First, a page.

Saturday, December 22, 2012

The Gun List

300,000,000       approximate number of guns owned by Americans
         31,000       approximate number of Americans killed by guns yearly
           2,793       number of children killed by guns in 2009
    4,000,000       number of NRA members
$25,000,000       minimum estimate of NRA spending on political ads and lobbying
                           in 2011-12

"The only thing that stops a bad guy with a gun is a good guy with a gun."
Wayne LaPierre, Ex. VP of NRA
suggesting that all schools come equipped with an armed cop
IGOER (Insert GIF of Eye Roll)

Friday, December 14, 2012

question of the week

"...things like, Do we all need assault weapons?"
Colorado governor, John Hickenlooper, commenting on "issues that merit discussion" when considering the possibilities for gun control legislation in his state. My husband likes to think it was tongue-in-cheek.  I'd like to think so too.  But I don't.  (This was posted a few hours before the murder of school children in Newtown, CT.)

Friday, November 30, 2012

la plus ca change

I found myself singing the first lines this morning, as I listened to reports of rioting in Cairo over the proposed new constitution.  Eerie how appropriate it is over 50 years later.
The Merry Minuet
They're rioting in Africa
They're starving in Spain
There's hurricanes in Florida
And Texas needs rain
the Whole world is festering with unhappy souls
The French hate the Germans, the Germans hate the Poles
Italians hate Yugoslavs, South Africans hate the Dutch
And I don't like Anybody very much.

But we can be tranquil and thankful and proud
For man's been endowed with a mushroom-shaped cloud
And we know for certain that some lucky day
Someone will set the spark off and we will all be blown away

They're rioting in Africa
There's strife in Iran
What nature doesn't do to us
Will be done by our fellow Man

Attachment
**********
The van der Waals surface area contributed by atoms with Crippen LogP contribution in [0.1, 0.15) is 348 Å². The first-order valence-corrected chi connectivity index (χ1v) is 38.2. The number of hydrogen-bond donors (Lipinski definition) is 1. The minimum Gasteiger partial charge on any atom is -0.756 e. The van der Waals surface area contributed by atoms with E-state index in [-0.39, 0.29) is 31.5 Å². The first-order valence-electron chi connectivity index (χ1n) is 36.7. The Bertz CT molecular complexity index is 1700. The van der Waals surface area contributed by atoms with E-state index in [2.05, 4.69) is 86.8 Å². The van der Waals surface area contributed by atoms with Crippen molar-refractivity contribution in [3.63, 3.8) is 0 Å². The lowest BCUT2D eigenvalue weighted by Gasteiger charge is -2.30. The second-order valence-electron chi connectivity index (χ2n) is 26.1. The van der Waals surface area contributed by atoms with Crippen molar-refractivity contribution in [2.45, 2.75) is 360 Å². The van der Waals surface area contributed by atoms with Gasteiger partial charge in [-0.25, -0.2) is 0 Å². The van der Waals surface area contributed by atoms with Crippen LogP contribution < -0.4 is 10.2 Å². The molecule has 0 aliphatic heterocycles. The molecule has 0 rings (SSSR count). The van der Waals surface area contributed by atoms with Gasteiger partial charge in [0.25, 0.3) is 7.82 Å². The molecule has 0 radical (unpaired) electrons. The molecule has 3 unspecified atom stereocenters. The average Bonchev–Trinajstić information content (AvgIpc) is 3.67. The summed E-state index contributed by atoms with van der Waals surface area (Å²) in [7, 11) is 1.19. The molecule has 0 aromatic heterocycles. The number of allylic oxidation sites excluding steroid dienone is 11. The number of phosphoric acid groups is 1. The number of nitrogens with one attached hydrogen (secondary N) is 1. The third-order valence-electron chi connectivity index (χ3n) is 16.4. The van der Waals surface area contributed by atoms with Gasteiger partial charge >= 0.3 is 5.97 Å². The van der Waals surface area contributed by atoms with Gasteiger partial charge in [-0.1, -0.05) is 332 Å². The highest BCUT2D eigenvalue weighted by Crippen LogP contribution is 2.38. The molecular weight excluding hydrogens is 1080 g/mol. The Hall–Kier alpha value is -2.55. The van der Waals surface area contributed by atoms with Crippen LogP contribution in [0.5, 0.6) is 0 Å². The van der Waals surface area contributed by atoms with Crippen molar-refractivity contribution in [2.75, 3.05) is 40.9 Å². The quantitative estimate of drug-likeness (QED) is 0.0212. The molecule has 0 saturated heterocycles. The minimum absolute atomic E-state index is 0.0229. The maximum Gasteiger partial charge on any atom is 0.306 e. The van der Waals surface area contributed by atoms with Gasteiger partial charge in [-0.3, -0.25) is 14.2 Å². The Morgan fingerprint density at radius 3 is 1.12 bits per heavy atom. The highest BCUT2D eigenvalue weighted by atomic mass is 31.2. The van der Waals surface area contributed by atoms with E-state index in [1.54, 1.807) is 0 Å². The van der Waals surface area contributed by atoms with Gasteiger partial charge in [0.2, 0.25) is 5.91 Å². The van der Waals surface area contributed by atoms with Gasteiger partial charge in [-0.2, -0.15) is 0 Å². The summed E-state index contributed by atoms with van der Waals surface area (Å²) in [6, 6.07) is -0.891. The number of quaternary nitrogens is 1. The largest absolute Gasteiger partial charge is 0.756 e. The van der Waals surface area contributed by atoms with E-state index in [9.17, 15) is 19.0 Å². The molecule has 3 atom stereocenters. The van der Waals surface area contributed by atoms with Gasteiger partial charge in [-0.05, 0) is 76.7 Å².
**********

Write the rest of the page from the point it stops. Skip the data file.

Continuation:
-- Sheldon Harnick (1958) in his pre-Fiddler on the Roof days -- and not Tom Lehrer

Saturday, October 27, 2012

Goin' to the chapel and?

What is it with this spate of movies about weddings that turn into disaster zones, then end with everyone dancing some ethnic version of the hokey pokey?  Is it Hollywood's way of saying that marriage isn't all it's cracked up to be?  Oh, wait. These movies aren't at all about that version of hokey pokey.

Saturday, September 15, 2012

I want Molly Ringwald's publicist!

Congratulations to Molly Ringwald's agent or publicist or whomever is responsible for her being ALL OVER THE PLACE.  I mean, does anyone who has access to any news or gossip source not know that she's written a novel about a mother and her kid and has thought about mothers and kids and wants to be a writer about mothers and kids and not just pretty in pink and.... Well, I confess that I stopped listening somewhere in the middle of the first of her umpteen interviews.  But, hey, getting a book -- any book which doesn't claim to reveal all about sleazy politics or sexual predation, which Ringwald's doesn't (it appears to be a perfectly mediocre first novel) -- is a notable accomplishment.

I thought about writing a letter to the editor, but that seemed unfair since I haven't read the book and don't particularly want to.  Nor do I want to sound like sour grapes when, actually, I'm impressed and hope other publishers can learn something about marketing their books from this full court press.  Not being of the Breakfast Club gen, tho, I'm probably out of luck.

Friday, August 31, 2012


Romney is human.
This is the best PR can come up with?

Tuesday, August 7, 2012

By the numbers

I've been reading Dexter Filkins piece in a recent New Yorker about future prospects for Afghanistan.  In sum: they're grim.

As they are in Iraq.

Which made me think that for everyone who was sent to conduct those wars/occupations/ counterinsurgencies/nation-building exercises -- regardless of how right or wrong they believe their actions to be -- the futility of both campaigns must be overwhelming.

In Iraq, after 7½ years and at a cost to the U.S. of at least $800 billion, 4486 American troops died and 32,223 were wounded; well over 50,152 Iraqi citizens have been killed (we didn't start keeping count until 2005), and about 4.6 million were displaced, either internally or as refugees. Today, the Iraqi government is riven, the infrastructure is shaky, and violence continues, with 977 civilians killed in sectarian clashes in 2011 alone. (Imagine if that many Americans were killed in “domestic terrorism” incidents.)  The only one of our ever-shifting goals that we accomplished there was to depose Saddam Hussein.